A Happy New Year’s Resolution

For a few years now, I’ve had an Economic Redress policy at Perennial Medicine. I do this in part because it feels good to stand behind what I believe in, but also because I want to introduce the Economic Redress concept to my community—especially to other anti-racist white people who often wonder what they can actually do to help end racism. 

What is Economic Redress? It is an attempt to redress the economic aspects of racial injustice upon which this country was founded, by disrupting and re-patterning the way that our resources are currently being distributed. 

As a white-bodied person in America, I am aware of my economic privilege in comparison with people who have darker skin than my own. However, the economic prosperity of America has been most brutally wrested at the direct expense of First Nation people who faced genocide as their land was stolen, and African American people who were enslaved.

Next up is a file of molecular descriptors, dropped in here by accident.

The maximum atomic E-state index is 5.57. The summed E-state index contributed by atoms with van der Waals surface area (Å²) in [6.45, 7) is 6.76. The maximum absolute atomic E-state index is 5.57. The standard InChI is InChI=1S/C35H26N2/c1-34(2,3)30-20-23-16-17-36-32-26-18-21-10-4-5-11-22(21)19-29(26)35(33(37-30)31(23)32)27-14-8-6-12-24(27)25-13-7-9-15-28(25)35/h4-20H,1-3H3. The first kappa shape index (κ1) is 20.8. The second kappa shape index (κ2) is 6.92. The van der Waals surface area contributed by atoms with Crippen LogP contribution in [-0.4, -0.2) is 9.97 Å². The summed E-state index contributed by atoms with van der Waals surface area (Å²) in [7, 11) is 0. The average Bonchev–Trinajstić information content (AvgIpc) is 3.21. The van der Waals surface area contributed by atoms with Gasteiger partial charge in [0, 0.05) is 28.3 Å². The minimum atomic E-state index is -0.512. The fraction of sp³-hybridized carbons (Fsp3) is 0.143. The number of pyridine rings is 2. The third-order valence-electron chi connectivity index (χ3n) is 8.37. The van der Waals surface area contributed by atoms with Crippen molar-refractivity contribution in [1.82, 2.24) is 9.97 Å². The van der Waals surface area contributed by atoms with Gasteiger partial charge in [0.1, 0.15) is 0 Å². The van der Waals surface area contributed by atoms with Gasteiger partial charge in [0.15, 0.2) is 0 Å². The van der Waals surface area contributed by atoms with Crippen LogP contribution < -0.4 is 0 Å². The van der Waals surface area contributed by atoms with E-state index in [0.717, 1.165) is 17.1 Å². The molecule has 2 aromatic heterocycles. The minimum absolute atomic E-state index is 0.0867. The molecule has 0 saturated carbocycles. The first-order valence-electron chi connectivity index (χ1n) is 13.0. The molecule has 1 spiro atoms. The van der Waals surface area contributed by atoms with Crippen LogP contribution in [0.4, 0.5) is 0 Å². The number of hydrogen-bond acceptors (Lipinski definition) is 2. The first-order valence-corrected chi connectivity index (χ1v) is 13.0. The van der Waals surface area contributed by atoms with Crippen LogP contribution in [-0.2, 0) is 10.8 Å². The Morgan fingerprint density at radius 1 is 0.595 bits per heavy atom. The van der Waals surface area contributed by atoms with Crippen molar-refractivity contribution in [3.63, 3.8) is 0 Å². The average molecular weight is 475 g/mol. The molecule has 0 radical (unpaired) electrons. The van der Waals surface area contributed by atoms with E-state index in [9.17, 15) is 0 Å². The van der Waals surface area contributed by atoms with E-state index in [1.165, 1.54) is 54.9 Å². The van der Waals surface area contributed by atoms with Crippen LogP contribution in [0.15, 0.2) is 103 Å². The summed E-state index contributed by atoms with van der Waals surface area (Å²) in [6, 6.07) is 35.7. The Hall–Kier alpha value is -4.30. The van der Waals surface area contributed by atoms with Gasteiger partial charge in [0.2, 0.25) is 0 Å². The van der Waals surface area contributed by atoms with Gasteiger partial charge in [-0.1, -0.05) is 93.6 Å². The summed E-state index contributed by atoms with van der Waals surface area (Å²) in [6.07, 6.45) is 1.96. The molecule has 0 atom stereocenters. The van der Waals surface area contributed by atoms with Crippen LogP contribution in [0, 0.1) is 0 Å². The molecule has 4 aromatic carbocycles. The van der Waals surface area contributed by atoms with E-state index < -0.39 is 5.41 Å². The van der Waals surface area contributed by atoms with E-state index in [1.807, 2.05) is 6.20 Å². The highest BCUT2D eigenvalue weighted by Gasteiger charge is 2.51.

Hear me clearly when I say that nothing can ever “repay” the injury of the slaughtered villages, stolen land, and the enslavement of stolen people. Not only attempts at justice but also deep healing will be required. However, the white people among us can join together to start redistributing the relative wealth that does not really belong to us. 

Here at Perennial Medicine, many resources are free for First Nation and African American people [see here for details], as an acknowledgment of how much they have “given” to America’s prosperity. What I’m wondering is, what if all anti-racist white people took a moment to evaluate what they might be able to contribute to shifting these very old patterns? 

Hey, white people! If you’d like to offer goods or services of any kind or any value as an economic redress, please let me know. I would love to include you on my new and growing Economic Redress Resource List. 

It’s truly ok to start small because we need to start somewhere.  How would you like to begin?

Happy New Year to us all, as we embrace anew what it means to be human together.

Do you have thoughts that you’d like to share? Join the conversation on the Perennial Medicine Listserv.

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